Against public opinion

By Raffique Shah
March 09, 2008

Manning And The JetWhen the furore over government owning an executive jet first erupted last year, I was among the very few persons who saw nothing wrong with it, and I wrote as much. I argued then that the Prime Minister could be likened to the CEO of an oil rich country, except that his responsibilities were far greater, and that right here in Trinidad and Tobago there were several conglomerates that owned such aircraft. Indeed, across the world, most governments own, or have assigned to them, aircraft ranging from small executive jets to huge jumbo-jets.

I still hold that position. But like most people, I did not cater for the ‘gobar’ coming from Prime Minister Patrick Manning, his Cabinet colleagues and board members and executives of Caribbean Airlines (CA) last week. From the moment the proposed purchase was confirmed, I wondered if CA’s chairman Arthur Lok Jack, normally an astute businessman, had gone mad. Or if Colm Imbert, who has emerged as government’s chief spokesperson, had again stuck his head so deep in darkness, he could not distinguish polyps from tulips.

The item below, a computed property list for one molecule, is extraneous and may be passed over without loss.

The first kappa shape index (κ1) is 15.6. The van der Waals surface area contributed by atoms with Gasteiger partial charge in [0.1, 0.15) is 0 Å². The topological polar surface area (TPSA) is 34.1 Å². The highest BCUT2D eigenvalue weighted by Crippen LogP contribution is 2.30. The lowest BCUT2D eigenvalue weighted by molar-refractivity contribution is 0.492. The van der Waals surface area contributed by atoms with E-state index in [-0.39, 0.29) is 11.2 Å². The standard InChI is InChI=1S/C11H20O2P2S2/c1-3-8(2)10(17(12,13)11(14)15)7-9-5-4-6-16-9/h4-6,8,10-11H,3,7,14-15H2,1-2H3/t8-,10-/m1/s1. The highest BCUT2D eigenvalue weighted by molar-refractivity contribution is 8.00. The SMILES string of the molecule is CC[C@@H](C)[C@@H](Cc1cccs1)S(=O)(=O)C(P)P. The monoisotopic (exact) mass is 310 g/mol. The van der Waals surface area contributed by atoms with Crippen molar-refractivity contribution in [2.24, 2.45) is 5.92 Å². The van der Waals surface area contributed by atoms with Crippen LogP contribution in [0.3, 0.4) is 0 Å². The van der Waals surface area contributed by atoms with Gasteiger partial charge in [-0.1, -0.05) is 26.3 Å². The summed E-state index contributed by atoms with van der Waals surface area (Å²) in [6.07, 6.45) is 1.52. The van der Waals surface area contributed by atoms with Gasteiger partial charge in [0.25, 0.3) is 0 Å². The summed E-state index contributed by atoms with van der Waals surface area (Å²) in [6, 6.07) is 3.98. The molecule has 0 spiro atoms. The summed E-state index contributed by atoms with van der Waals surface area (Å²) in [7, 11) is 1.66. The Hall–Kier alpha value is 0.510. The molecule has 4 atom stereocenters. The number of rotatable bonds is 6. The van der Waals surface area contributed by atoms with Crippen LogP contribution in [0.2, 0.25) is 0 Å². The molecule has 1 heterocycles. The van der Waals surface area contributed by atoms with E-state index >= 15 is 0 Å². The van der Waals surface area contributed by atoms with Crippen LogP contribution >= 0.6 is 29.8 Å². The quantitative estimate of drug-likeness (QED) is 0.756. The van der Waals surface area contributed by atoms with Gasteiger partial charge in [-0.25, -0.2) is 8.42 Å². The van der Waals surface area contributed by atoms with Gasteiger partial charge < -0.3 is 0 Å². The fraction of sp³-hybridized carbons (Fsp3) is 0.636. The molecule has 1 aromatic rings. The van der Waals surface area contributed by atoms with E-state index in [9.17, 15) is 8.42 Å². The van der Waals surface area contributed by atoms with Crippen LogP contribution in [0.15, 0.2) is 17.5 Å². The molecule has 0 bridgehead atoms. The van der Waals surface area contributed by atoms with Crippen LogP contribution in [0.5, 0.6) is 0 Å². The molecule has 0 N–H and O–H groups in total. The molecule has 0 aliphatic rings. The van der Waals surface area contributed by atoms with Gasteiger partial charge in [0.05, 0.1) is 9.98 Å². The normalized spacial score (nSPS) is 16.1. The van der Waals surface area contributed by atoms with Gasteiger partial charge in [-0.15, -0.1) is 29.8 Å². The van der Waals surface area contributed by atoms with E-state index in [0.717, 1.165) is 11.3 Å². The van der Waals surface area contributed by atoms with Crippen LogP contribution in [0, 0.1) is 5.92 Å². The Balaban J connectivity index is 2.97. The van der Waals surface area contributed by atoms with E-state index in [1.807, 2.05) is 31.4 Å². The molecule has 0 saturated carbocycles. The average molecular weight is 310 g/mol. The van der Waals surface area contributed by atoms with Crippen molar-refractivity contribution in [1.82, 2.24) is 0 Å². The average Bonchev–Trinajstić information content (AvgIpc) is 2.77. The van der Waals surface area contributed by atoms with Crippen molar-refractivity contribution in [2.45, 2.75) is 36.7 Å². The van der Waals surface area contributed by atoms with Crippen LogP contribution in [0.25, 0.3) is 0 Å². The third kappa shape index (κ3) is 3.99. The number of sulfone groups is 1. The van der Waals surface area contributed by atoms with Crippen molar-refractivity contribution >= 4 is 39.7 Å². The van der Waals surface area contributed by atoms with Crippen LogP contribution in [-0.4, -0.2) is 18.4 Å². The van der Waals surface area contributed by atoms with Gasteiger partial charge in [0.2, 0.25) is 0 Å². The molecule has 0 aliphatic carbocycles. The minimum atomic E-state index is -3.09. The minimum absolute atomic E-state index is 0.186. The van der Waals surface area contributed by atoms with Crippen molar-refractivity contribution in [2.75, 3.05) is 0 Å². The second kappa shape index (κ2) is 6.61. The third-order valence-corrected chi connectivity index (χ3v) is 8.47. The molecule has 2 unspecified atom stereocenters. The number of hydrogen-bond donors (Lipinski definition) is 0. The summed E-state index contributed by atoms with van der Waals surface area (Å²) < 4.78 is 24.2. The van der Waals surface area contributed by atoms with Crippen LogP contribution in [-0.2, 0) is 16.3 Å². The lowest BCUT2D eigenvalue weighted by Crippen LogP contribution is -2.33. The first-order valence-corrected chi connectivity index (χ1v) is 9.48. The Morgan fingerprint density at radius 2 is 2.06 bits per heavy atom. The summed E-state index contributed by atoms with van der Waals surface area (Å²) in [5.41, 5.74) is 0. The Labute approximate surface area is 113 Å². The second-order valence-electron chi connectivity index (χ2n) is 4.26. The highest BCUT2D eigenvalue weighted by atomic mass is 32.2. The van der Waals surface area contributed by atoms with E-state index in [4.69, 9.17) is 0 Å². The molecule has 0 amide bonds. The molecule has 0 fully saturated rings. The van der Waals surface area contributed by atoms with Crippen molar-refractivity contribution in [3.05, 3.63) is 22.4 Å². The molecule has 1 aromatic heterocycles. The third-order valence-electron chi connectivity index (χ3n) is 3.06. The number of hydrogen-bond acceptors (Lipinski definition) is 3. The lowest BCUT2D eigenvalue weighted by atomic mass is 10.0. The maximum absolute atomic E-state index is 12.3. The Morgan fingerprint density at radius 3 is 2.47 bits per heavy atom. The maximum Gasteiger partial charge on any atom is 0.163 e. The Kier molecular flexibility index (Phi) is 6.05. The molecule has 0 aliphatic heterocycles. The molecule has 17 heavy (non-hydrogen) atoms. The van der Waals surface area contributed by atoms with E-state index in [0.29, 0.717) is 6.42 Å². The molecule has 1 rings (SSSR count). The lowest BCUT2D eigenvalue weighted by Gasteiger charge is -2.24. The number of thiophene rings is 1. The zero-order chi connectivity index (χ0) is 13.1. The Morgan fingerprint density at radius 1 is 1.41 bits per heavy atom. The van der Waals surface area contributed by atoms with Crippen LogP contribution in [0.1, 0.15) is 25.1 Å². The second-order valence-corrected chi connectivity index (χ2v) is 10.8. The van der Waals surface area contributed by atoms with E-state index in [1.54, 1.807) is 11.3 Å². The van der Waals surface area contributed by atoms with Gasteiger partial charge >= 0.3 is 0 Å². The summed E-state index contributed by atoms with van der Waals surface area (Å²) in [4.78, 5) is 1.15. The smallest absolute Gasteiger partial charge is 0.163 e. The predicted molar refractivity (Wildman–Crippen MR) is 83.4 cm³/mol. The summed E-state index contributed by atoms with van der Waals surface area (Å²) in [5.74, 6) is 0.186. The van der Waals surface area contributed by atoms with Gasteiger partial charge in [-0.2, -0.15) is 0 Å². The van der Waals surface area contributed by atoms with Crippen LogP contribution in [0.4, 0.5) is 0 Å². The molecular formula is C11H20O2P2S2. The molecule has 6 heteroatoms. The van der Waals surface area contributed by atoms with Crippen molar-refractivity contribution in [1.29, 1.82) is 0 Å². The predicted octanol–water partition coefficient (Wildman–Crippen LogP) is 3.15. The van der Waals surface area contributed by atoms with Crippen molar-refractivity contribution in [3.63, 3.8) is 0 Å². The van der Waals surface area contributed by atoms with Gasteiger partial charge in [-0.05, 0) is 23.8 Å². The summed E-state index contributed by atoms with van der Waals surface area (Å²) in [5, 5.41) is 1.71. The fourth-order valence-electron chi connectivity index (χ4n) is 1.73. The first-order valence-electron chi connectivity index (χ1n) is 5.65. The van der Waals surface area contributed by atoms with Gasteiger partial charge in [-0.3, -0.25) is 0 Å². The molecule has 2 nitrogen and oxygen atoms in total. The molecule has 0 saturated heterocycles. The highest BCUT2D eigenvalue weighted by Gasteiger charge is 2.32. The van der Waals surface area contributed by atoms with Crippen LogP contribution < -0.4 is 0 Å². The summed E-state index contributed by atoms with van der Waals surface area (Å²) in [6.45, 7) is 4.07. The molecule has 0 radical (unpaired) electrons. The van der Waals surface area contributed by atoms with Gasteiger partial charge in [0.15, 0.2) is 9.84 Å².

Here’s the crap these men want to sell us. CA insists there’s a huge, untapped market out there for executive jets as large as, and with the range of a US Air Force B-52 bomber. The truth is there are numerous companies in North America and Europe that offer such services. NetJets, the most prominent, boasts not only the biggest fleet in the world, but that it can pick up and fly “the discerning customer” anywhere in the world. Its services are used by movie stars, high-flying sportsmen-and yes, prime ministers.